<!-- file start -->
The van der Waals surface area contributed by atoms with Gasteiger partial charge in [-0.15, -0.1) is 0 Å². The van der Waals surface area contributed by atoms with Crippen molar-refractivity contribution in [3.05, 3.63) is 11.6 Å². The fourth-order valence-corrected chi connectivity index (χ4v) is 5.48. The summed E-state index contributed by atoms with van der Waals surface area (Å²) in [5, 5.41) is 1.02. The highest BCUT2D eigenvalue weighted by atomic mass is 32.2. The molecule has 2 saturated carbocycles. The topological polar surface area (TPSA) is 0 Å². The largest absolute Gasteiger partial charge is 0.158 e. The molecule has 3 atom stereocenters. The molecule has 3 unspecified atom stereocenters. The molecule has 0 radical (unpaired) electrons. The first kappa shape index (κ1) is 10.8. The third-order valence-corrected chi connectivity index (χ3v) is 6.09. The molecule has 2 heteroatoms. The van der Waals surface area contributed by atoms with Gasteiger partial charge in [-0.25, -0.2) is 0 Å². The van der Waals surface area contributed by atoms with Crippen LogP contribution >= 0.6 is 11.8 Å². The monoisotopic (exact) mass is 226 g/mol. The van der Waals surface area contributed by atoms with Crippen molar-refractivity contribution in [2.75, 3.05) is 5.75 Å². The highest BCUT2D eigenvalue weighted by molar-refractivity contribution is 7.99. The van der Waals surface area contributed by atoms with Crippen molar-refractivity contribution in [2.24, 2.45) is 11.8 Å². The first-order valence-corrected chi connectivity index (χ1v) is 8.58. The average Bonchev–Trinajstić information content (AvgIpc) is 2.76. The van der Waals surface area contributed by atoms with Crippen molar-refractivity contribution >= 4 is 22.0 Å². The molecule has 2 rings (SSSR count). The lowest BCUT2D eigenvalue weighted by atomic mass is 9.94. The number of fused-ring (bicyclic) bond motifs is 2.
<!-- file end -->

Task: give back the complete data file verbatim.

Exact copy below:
The van der Waals surface area contributed by atoms with Gasteiger partial charge in [-0.15, -0.1) is 0 Å². The van der Waals surface area contributed by atoms with Crippen molar-refractivity contribution in [3.05, 3.63) is 11.6 Å². The fourth-order valence-corrected chi connectivity index (χ4v) is 5.48. The summed E-state index contributed by atoms with van der Waals surface area (Å²) in [5, 5.41) is 1.02. The highest BCUT2D eigenvalue weighted by atomic mass is 32.2. The molecule has 2 saturated carbocycles. The topological polar surface area (TPSA) is 0 Å². The largest absolute Gasteiger partial charge is 0.158 e. The molecule has 3 atom stereocenters. The molecule has 3 unspecified atom stereocenters. The molecule has 0 radical (unpaired) electrons. The first kappa shape index (κ1) is 10.8. The third-order valence-corrected chi connectivity index (χ3v) is 6.09. The molecule has 2 heteroatoms. The van der Waals surface area contributed by atoms with Gasteiger partial charge in [-0.25, -0.2) is 0 Å². The van der Waals surface area contributed by atoms with Crippen LogP contribution >= 0.6 is 11.8 Å². The monoisotopic (exact) mass is 226 g/mol. The van der Waals surface area contributed by atoms with Crippen molar-refractivity contribution in [2.75, 3.05) is 5.75 Å². The highest BCUT2D eigenvalue weighted by molar-refractivity contribution is 7.99. The van der Waals surface area contributed by atoms with Crippen molar-refractivity contribution in [2.24, 2.45) is 11.8 Å². The first-order valence-corrected chi connectivity index (χ1v) is 8.58. The average Bonchev–Trinajstić information content (AvgIpc) is 2.76. The van der Waals surface area contributed by atoms with Crippen molar-refractivity contribution >= 4 is 22.0 Å². The molecule has 2 rings (SSSR count). The lowest BCUT2D eigenvalue weighted by atomic mass is 9.94. The number of fused-ring (bicyclic) bond motifs is 2.